Lighting fires on the beach : learning in art galleries in New Zealand.
Degree GrantorUniversity of Canterbury
Degree NameDoctor of Philosophy
This national study examined New Zealand art gallery educators’ views on how they facilitate children’s thinking through interaction with visual arts during school trips. It was comprised of a comprehensive overview by survey and six practitioner case studies providing in-depth understandings. These were followed by two focus groups which helped to make sense of the findings. The purpose of the study was to demonstrate the special character of the field. As insider research, the researcher was also a gallery educator, and this reinforced her connection with the participants. Through this collaborative approach New Zealand art gallery educators were able to ask themselves what the important things are that they add to student learning.
The main purpose of the research design was as a tool to enable this investigation, however a secondary consideration in its development was the enhancement of bonds within the research population. Its socio-constructivist approach enabled knowledge development within this community of practice, counteracting cited isolation and lack of professional development. The research was intended to indicate possible future directions for the group.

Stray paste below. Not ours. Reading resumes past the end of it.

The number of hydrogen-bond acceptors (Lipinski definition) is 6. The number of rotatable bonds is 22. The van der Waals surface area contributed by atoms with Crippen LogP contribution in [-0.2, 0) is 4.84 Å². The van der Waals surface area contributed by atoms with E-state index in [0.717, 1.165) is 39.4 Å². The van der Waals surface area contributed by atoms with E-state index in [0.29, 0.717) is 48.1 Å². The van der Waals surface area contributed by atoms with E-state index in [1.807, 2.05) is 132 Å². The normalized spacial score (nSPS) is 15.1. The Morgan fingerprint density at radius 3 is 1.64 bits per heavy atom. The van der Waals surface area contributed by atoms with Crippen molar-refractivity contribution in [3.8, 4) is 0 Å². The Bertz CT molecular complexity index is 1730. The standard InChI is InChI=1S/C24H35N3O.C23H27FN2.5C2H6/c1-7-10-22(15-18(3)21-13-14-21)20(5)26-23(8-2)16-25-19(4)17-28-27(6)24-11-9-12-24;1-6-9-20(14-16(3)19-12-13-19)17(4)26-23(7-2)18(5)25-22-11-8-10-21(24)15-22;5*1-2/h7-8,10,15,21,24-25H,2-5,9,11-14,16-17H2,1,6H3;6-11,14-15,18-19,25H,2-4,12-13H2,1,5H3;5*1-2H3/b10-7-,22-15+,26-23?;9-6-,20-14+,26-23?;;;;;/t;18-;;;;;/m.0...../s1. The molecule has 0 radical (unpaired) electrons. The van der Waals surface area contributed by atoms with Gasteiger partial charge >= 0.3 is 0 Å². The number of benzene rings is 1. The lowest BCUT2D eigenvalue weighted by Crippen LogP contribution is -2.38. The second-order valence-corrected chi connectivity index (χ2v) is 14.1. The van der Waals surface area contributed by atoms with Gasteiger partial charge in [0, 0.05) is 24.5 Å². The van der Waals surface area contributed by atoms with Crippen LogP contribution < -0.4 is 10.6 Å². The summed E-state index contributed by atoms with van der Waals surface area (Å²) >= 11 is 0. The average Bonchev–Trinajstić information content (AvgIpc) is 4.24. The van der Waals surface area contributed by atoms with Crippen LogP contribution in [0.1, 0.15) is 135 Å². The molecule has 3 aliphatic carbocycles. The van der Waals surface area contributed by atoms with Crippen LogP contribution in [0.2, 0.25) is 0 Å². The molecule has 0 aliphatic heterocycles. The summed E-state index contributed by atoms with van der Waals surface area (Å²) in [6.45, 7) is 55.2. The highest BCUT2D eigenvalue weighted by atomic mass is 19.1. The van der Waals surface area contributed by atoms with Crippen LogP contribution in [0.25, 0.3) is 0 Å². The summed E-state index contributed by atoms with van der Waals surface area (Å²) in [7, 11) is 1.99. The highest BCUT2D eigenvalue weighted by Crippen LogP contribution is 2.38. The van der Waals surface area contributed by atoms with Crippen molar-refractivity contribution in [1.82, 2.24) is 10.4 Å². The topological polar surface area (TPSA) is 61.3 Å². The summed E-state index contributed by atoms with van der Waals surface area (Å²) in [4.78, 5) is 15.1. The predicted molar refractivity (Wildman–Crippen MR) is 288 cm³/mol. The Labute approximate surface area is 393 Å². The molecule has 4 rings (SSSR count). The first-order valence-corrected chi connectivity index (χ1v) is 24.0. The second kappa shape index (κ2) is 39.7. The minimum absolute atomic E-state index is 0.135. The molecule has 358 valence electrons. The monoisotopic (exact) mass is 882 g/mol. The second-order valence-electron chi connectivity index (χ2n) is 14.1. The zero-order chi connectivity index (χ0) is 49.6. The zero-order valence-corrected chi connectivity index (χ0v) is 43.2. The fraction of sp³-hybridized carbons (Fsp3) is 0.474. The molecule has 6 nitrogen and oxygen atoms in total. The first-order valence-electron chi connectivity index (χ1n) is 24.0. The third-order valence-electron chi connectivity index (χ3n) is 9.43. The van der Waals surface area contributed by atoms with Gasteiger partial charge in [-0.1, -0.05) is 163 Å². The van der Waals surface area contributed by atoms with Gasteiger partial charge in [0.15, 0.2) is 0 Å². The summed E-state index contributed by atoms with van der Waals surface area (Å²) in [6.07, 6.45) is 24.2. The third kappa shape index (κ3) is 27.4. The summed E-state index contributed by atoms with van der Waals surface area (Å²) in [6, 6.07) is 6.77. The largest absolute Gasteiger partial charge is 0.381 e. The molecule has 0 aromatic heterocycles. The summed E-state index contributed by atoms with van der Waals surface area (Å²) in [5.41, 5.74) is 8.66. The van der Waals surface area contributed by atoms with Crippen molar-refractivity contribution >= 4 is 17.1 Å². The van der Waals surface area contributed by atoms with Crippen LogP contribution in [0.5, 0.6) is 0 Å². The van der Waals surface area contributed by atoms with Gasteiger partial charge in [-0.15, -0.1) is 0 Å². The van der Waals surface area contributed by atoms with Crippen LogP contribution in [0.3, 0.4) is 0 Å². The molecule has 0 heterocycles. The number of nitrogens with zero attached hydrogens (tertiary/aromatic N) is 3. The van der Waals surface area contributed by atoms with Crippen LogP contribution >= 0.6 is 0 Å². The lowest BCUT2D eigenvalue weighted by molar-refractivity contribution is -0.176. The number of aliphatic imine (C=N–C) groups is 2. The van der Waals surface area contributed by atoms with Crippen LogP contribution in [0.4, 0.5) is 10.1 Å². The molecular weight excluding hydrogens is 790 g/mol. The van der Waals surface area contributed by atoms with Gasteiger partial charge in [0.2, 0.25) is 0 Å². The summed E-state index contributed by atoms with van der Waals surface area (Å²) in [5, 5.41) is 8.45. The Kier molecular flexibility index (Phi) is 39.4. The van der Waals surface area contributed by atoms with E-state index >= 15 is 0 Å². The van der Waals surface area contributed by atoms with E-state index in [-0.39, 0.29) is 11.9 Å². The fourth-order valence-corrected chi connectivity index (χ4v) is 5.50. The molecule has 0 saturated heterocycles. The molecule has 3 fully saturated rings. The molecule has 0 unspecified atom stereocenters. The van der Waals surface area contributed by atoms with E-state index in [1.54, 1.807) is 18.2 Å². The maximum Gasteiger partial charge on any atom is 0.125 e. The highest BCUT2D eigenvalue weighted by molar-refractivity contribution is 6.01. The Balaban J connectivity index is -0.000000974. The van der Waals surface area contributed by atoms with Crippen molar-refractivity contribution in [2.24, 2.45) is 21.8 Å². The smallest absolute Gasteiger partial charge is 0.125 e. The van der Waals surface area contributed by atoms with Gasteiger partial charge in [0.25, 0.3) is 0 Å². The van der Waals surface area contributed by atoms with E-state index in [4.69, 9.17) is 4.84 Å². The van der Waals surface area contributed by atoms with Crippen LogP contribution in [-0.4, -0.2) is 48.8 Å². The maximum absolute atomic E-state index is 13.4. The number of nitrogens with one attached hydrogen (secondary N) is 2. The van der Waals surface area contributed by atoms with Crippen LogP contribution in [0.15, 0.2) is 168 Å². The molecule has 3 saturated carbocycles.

Four main influences were seen to give art gallery education in New Zealand a distinct flavour: firstly, Learning Experiences Outside the Classroom (LEOTC) governmental funding, with its particular performance criteria; secondly, the fact that New Zealand art galleries are cultural institutions which operate within a constitutionally bi-cultural nation; thirdly, New Zealand art galleries are often situated in small, regional cities, and fourthly, that students are generally taught by professional educators rather than docents.
Despite many participants citing isolation, a coherent praxis was demonstrated across New Zealand. This occurred within public art galleries, which are cultural institutions of local communities. These often memorable settings themselves were seen to activate students’ learning. The results demonstrate a specific national pedagogy, where student-centred learning using authentic artworks in the gallery context inspires thinking and creating, particularly around cultural identity and other significant themes. In particular nine recurring themes of art gallery education in New Zealand emerged which flowed throughout the study: Developing Ideas in Art; Engagement: The Senses, Motivation, Emotions and Prior Experience; Artmaking; Flexibility; Collaboration; Communication; Mediation; Belonging, Ownership and Community; and Professionalism.
Compared to in-school education, gallery educators believed they were freer to use flexible approaches, and to cover significant subject matter relating to society, communities and the individual students themselves. In particular they stressed democratic learning and believed empowerment to be beneficial for their students, essentially creating engaged citizens able to actively express themselves. This research shows how art education can have a role in developing collective understandings which are of ultimate benefit to society.